Agriculture and Food Security

A group of people walking through rice fields in vietnam.

The Challenge

Sustainable Development Goal 2 is about creating a world free of hunger by 2030. The global issue of hunger and food insecurity has shown an alarming increase since 2015, a trend exacerbated by a combination of factors including the pandemic, conflict, climate change, and deepening inequalities.

By 2022, approximately 735 million people – or 9.2% of the world’s population – found themselves in a state of chronic hunger – a staggering rise compared to 2019.

Climate change is disrupting the onset and duration of rainy seasons, and triggering more frequent and intense extreme weather events such as droughts and dry spells.  Growing poverty, hunger and associated food and health insecurity are pressing problems.

Agriculture, including crops, livestock and fisheries, is arguably the most vulnerable sector to climate variability and climate change, with over 90% of the nationally-determined contributions of developing countries indicating the need to support adaptation in agriculture. 


WMO supports its Members to provide meteorological, climatological and related services to the agricultural community to help develop sustainable and economically viable agricultural systems. 

Global investments are needed in weather-, climate- and water-related sciences and services along agrifood value chains as they enable farmers to make decisions – for instance on what to grow, when to plant, when to apply fertilizer and how to protect crops and livestock against pests and diseases.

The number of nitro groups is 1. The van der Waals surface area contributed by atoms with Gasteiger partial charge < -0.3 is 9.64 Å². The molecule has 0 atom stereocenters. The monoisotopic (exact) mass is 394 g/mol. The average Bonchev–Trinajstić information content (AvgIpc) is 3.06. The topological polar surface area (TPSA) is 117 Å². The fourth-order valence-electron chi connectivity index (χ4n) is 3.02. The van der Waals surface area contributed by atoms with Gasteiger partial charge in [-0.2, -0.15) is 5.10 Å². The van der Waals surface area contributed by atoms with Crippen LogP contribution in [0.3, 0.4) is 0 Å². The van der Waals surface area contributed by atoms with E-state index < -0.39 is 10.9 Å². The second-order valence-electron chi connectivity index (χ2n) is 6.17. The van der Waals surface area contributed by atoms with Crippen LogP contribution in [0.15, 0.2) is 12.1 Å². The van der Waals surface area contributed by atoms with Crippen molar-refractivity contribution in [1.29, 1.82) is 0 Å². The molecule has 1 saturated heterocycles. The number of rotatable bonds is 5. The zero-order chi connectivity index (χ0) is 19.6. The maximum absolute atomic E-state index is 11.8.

The WMO community issues seasonal climate outlooks, factoring in development of phenomena like El Niño/La Niña and other climate drivers. 

Many WMO activities projects have a focus on agriculture, including the Integrated Drought Management Programme. 

The Enhancing Adaptive Capacity of Andean Communities through Climate Services (ENANDES) project promotes climate adaptation in Chile, Colombia and Peru and targets climate-sensitive activities (agriculture, hydropower generation, water supply) and vulnerable communities and groups (farmers, indigenous population, women and elderly people). The project is expected to deliver socioeconomic benefits to 11.5 million direct and indirect beneficiaries. 

Another example is the Agricultural Climate Resilience Enhancement initiative seeks to strengthen the resilience of vulnerable smallholder farmers, agro-pastoralists and pastoralists in the Horn of Africa.